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Art Ideas for Kids That Will Get You Outdoors

Erica Loop
June 1, 2017

Crafty kids will appreciate a chance to get outdoors with these great art ideas.



Yes, you can get out of your house with imaginative art ideas for kids! If you're thinking, "But my kitchen table is my child's art studio," think again. Your child can create art anywhere, from your own backyard to your local art museum. Not only does this give your kids a new perspective that fosters creativity, but it's also just fun to pack up like an artist and find new inspiration!

Make Backyard Art
MaryLea Harris, a blogger for Pink and Green Mama and the author of the e-book "Backyard Fun," says, "One of our favorite places to make art is outdoors, in our own backyard and driveway." Harris suggests using "an easel and paints, watercolors, paper and crayons, black paper and oil pastels, or play dough."

Setting up a drop cloth on the grass or using a small picnic table provides space for your child to create, Harris says. You can adapt backyard art outings for any age from toddlers to tweens. Buy inexpensive paints, crayons and oil pastels at your craft store. While an easel may be an investment, using the ground as a foundation for drawing or painting is free!

Sidewalk chalk is, of course, a no-brainer for backyard patio art. Have your child trace shadows appearing on the ground in chalk or even photograph them, such as in this "family portrait" craft idea from Pink and Green Mama.

Go On a Nature Walk
A trip to the local park or hike in the woods make excellent opportunities for trying out art ideas for kids. You won't need to bring many art supplies along (making this activity almost free)!

According to the University of Michigan's Art at Michigan, plenty of professional artists use natural materials -- Japanese artist Mitsuru Koga uses leaves and stones, Richard Shilling uses leaves to create faux stained glass and Michael Fleming makes life-sized sculptures from driftwood.

Toss a few pieces of card stock, a glue stick, scissors and yarn into a bag. As you walk through woods, have your child collect anything that catches the eye. Drop twigs, flower petals, fallen leaves, moss, bark and pebbles into the bag, then find a clear, grassy spot to sit and have your child create a collage with the natural materials.

A basic collage is ideal for acquainting toddlers and preschoolers with nature. Up the ante and have your grade-schooler create a textured landscape.

For example, glue grass and leaf clippings onto the bottom of the paper as a meadow, make a pebble-filled creek and add purple mountains using flower petals.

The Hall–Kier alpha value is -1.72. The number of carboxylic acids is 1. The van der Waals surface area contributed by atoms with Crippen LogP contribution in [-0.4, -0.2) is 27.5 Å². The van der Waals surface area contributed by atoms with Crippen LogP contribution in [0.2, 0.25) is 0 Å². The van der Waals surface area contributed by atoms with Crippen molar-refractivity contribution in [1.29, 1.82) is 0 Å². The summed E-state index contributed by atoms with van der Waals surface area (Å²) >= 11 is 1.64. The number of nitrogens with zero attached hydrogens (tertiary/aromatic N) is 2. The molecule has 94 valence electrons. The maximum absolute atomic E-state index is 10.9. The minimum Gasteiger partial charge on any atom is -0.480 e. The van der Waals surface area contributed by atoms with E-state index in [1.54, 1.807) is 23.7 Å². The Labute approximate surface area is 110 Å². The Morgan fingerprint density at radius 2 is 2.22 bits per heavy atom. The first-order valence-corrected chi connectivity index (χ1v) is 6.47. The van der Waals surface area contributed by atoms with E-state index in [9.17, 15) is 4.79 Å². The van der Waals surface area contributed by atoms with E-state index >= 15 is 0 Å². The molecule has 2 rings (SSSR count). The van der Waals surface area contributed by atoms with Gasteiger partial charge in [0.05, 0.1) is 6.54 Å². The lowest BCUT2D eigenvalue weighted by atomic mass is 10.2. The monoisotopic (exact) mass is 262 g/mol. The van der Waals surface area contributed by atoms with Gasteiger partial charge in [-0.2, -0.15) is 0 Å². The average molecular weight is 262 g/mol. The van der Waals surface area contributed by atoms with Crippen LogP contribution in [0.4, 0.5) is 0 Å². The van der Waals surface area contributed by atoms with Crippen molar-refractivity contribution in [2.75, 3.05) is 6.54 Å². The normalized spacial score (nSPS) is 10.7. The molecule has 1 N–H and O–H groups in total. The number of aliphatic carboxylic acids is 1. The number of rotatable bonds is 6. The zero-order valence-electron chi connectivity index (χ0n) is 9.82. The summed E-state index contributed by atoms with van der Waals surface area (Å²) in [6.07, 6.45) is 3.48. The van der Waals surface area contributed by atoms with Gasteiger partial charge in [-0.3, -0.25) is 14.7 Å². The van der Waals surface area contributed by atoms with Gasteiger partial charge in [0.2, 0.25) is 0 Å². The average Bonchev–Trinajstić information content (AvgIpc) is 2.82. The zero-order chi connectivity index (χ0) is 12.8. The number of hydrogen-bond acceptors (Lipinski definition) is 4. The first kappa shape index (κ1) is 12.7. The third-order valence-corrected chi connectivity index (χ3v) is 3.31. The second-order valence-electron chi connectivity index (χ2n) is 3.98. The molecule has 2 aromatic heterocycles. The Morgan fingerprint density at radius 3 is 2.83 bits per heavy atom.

Visit the Town Square
The hustle and bustle of city life provides a bountiful backdrop for your child's art. For kids in kindergarten and up, take a sketchbook, colored pencils and oil pastel crayons to your town or city's center.

Look for a park bench or stoop from which to sketch the city's hum. Your child can focus on architecture, draw portraits or create an entire street scene. There's no need to buy a fancy (and pricey) sketchbook. Use a journal with blank pages or make your own by stapling white paper together.

Head for the Museum
Sure, your art museum houses art, but did you know your child can also create there? Many museums offer art sessions for youngsters. In addition, your child can just draw there!

Jena Robbins Schieb, the studio arts director for the Pittsburgh Center for the Arts, says, "I am also a vocal advocate for galleries and museums. Nothing can take the place of interacting with real artwork." Have your preschooler or older child bring a notebook and pencil while visiting your museum's galleries and sketch.

Schieb says, "Witness these beautiful and mysterious objects in person and draw a picture of what you see." While viewing, Schieb also suggests children take on the shape of the work with their bodies. This is an easy alternative for toddlers and preschoolers if the museum doesn't allow art materials inside.

Have fun, and now that you're out of the house, keep the adventure going with 101 Outdoor Activities and Games for Kids.

Erica Loop is a mom, parenting writer and educator with a master of science degree in child development. When she's not busy teaching, she's creating kids' activities for her blog Mini Monets and Mommies.

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